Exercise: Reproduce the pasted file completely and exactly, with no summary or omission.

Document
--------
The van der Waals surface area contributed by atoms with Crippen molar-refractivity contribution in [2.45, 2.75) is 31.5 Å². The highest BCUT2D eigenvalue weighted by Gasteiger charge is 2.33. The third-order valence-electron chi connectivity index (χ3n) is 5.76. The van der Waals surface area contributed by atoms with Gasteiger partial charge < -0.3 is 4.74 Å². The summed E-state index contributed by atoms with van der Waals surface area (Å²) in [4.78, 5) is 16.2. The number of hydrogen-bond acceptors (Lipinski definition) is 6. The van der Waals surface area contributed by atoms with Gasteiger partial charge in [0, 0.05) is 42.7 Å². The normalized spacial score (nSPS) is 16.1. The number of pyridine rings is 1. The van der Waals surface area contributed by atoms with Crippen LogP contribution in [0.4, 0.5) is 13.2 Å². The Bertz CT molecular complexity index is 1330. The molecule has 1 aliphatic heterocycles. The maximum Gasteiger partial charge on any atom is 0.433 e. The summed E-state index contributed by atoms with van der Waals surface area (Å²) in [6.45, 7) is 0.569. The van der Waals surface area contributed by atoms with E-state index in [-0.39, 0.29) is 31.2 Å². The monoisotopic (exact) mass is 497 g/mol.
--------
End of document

The van der Waals surface area contributed by atoms with Crippen molar-refractivity contribution in [2.45, 2.75) is 31.5 Å². The highest BCUT2D eigenvalue weighted by Gasteiger charge is 2.33. The third-order valence-electron chi connectivity index (χ3n) is 5.76. The van der Waals surface area contributed by atoms with Gasteiger partial charge < -0.3 is 4.74 Å². The summed E-state index contributed by atoms with van der Waals surface area (Å²) in [4.78, 5) is 16.2. The number of hydrogen-bond acceptors (Lipinski definition) is 6. The van der Waals surface area contributed by atoms with Gasteiger partial charge in [0, 0.05) is 42.7 Å². The normalized spacial score (nSPS) is 16.1. The number of pyridine rings is 1. The van der Waals surface area contributed by atoms with Crippen LogP contribution in [0.4, 0.5) is 13.2 Å². The Bertz CT molecular complexity index is 1330. The molecule has 1 aliphatic heterocycles. The maximum Gasteiger partial charge on any atom is 0.433 e. The summed E-state index contributed by atoms with van der Waals surface area (Å²) in [6.45, 7) is 0.569. The van der Waals surface area contributed by atoms with E-state index in [-0.39, 0.29) is 31.2 Å². The monoisotopic (exact) mass is 497 g/mol.